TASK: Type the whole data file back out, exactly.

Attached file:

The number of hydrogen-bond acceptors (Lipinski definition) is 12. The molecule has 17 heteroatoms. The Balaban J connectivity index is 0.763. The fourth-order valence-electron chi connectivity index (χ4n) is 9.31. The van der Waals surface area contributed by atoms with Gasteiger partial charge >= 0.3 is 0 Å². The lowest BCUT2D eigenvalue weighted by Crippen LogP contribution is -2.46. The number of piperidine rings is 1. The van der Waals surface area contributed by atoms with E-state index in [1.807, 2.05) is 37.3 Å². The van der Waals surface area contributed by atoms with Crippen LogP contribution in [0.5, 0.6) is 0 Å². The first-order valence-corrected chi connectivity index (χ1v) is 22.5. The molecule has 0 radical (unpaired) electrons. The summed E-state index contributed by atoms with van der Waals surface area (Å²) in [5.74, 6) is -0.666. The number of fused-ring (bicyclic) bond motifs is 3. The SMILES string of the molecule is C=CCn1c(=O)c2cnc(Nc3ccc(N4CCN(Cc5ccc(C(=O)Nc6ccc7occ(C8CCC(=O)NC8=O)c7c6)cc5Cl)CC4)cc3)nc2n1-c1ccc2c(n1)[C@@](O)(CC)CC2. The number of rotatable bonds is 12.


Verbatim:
The number of hydrogen-bond acceptors (Lipinski definition) is 12. The molecule has 17 heteroatoms. The Balaban J connectivity index is 0.763. The fourth-order valence-electron chi connectivity index (χ4n) is 9.31. The van der Waals surface area contributed by atoms with Gasteiger partial charge >= 0.3 is 0 Å². The lowest BCUT2D eigenvalue weighted by Crippen LogP contribution is -2.46. The number of piperidine rings is 1. The van der Waals surface area contributed by atoms with E-state index in [1.807, 2.05) is 37.3 Å². The van der Waals surface area contributed by atoms with Crippen LogP contribution in [0.5, 0.6) is 0 Å². The first-order valence-corrected chi connectivity index (χ1v) is 22.5. The molecule has 0 radical (unpaired) electrons. The summed E-state index contributed by atoms with van der Waals surface area (Å²) in [5.74, 6) is -0.666. The number of fused-ring (bicyclic) bond motifs is 3. The SMILES string of the molecule is C=CCn1c(=O)c2cnc(Nc3ccc(N4CCN(Cc5ccc(C(=O)Nc6ccc7occ(C8CCC(=O)NC8=O)c7c6)cc5Cl)CC4)cc3)nc2n1-c1ccc2c(n1)[C@@](O)(CC)CC2. The number of rotatable bonds is 12.